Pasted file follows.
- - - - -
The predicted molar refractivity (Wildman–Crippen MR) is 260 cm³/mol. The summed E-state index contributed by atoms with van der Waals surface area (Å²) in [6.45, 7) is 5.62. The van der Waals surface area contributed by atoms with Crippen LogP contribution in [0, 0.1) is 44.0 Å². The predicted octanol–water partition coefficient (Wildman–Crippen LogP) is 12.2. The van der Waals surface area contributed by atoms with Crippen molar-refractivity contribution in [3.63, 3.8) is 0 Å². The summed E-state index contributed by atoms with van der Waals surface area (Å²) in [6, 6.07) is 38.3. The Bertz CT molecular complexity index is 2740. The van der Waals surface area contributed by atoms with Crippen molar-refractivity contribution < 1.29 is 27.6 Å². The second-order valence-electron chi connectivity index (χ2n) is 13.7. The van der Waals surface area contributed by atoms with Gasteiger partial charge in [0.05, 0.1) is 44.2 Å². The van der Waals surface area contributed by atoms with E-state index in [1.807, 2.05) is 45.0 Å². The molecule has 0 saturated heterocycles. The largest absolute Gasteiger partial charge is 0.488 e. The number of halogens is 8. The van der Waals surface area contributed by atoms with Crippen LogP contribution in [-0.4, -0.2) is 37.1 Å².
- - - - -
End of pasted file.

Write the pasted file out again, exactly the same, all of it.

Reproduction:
The predicted molar refractivity (Wildman–Crippen MR) is 260 cm³/mol. The summed E-state index contributed by atoms with van der Waals surface area (Å²) in [6.45, 7) is 5.62. The van der Waals surface area contributed by atoms with Crippen LogP contribution in [0, 0.1) is 44.0 Å². The predicted octanol–water partition coefficient (Wildman–Crippen LogP) is 12.2. The van der Waals surface area contributed by atoms with Crippen molar-refractivity contribution in [3.63, 3.8) is 0 Å². The summed E-state index contributed by atoms with van der Waals surface area (Å²) in [6, 6.07) is 38.3. The Bertz CT molecular complexity index is 2740. The van der Waals surface area contributed by atoms with Crippen molar-refractivity contribution < 1.29 is 27.6 Å². The second-order valence-electron chi connectivity index (χ2n) is 13.7. The van der Waals surface area contributed by atoms with Gasteiger partial charge in [0.05, 0.1) is 44.2 Å². The van der Waals surface area contributed by atoms with E-state index in [1.807, 2.05) is 45.0 Å². The molecule has 0 saturated heterocycles. The largest absolute Gasteiger partial charge is 0.488 e. The number of halogens is 8. The van der Waals surface area contributed by atoms with Crippen LogP contribution in [-0.4, -0.2) is 37.1 Å².